Park City Nonprofit Highlight: Christian Center of Park City
Around the holiday season, the philanthropic nerve is often struck in even the stingiest of Scrooges by an onslaught of Hallmark and Netflix Christmas movies and those fabulous Christmas songs that hit us deep in the heart. We donate to food drives, buy toys for less fortunate families and drop some change in the bell ringers red kettles. But what about the rest of the year? Working steadfastly through all of the seasons are places like the Christian Center of Park City.
The CCPC is a humanitarian needs center aimed at meeting the physical and emotional needs of people in Summit and Wasatch counties. It runs a food pantry, offers counseling to members of the community and meets all sorts of seasonal needs, like school supplies, holiday gifts and more. A person’s religion, race, gender or ethnicity does not matter. Everyone is welcome to receive –and give– help at the CCPC.
18 years ago, the center opened as a way to meet people at their point of need. It did that in one office, expanding to two – and now it operates out of a freshly built community center at the same location. After a two and a half year renovation, the new center opened just recently—doubling in size. The new space offers more office space, an expanded counseling center, and a new warehouse where donations for center’s thrift shop are stored. The food pantry got an update as well.
In 2014, the CCPC Food Pantry gave away more than $1.5 million in food to families throughout the county. People who need it can come get food twice a month, no strings attached. It serves the elderly, veterans, families, singles, seasonal workers and any other person trying to stay afloat. The new pantry is set up to look more like a store, empowering its patrons to make the best choices for them and their families, as opposed to just taking what is handed to them.
The pantry accepts donations of food or supplies from the community. To find out what is needed right now, you’re invited to give them a call. But, because quite a bit of the food donated to food banks can go uneaten if you really want to make an impact, donate money. Your dollar goes A LOT farther with a donation directly to food organizations, because food banks are able to buy food at wholesale prices.
The CCPC also employs trained counselors to meet with people, regardless of ability to pay. In the new building, 20 counselors can meet with people at once, instead of the previous space, which accommodated just two.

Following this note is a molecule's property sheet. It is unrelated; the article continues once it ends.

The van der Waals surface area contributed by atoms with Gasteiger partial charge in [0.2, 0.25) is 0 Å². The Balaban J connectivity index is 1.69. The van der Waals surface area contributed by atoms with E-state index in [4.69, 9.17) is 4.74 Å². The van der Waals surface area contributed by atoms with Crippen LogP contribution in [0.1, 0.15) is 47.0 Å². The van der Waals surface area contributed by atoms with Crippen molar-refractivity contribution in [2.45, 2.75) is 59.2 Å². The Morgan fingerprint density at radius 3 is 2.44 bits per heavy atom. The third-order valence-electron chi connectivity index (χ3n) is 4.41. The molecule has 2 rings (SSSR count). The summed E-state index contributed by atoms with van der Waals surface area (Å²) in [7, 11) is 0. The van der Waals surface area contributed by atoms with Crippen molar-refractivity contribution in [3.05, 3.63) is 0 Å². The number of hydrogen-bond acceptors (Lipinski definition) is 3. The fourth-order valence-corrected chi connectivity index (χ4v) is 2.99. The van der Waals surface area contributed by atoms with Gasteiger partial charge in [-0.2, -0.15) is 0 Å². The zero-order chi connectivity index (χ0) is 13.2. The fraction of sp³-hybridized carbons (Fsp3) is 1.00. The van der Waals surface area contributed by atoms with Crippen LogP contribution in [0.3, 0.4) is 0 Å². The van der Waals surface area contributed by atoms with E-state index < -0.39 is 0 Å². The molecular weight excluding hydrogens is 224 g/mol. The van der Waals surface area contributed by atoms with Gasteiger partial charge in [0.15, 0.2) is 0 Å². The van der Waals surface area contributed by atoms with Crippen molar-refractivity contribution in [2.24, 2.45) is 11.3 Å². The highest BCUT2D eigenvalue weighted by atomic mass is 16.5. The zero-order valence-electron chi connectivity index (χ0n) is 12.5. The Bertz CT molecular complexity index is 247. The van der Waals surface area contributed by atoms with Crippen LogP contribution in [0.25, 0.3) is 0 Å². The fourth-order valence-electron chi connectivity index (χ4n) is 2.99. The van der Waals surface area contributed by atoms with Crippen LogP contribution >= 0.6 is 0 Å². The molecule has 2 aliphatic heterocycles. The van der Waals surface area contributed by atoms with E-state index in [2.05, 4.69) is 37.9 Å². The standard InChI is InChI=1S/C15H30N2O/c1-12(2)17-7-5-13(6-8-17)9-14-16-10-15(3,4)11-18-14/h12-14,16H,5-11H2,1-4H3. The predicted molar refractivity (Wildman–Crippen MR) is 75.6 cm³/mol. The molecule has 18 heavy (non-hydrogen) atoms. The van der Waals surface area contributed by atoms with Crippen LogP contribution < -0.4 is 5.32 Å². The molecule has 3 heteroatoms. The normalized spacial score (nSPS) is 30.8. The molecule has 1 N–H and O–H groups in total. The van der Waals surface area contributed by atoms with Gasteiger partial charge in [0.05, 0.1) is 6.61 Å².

The executive director of the center, Rob Harter, told the Park Record that expanded mental health services became even more of a priority after our community lost two 13-year-old boys to overdoses a few years ago. The counselors cover a variety of mental health needs, from marriage counseling to anxiety and depression, to eating disorders. Some of the professionals are trained in a therapy called EDMR, which is shown to have positive impacts on people with PTSD or other trauma-related stress. The center works with many insurances and also offers financial aid to people who need the service but may not be able to afford it. Some of the counselors are also bilingual.
This time of year, the center collected 850 turkeys for Thanksgiving and will continue to gather gifts for the holidays. Operation Hope allows parents to shop for holiday gifts for their children, picking out the perfect toy to open Christmas morning, as well as filling in some of those needs, like a warm winter coat. Operation Hope is in need of donations and volunteers right now.
And as the center expanded, so did the cost of the building. By the time it opened a few weeks ago, the center had gone nearly $2 million over budget. An anonymous donor has come forward, pledging $1 million if the center could also match it. So if you want to make an impact that will last throughout the year this holiday season, the Christian Center of Park City may be a good place to start.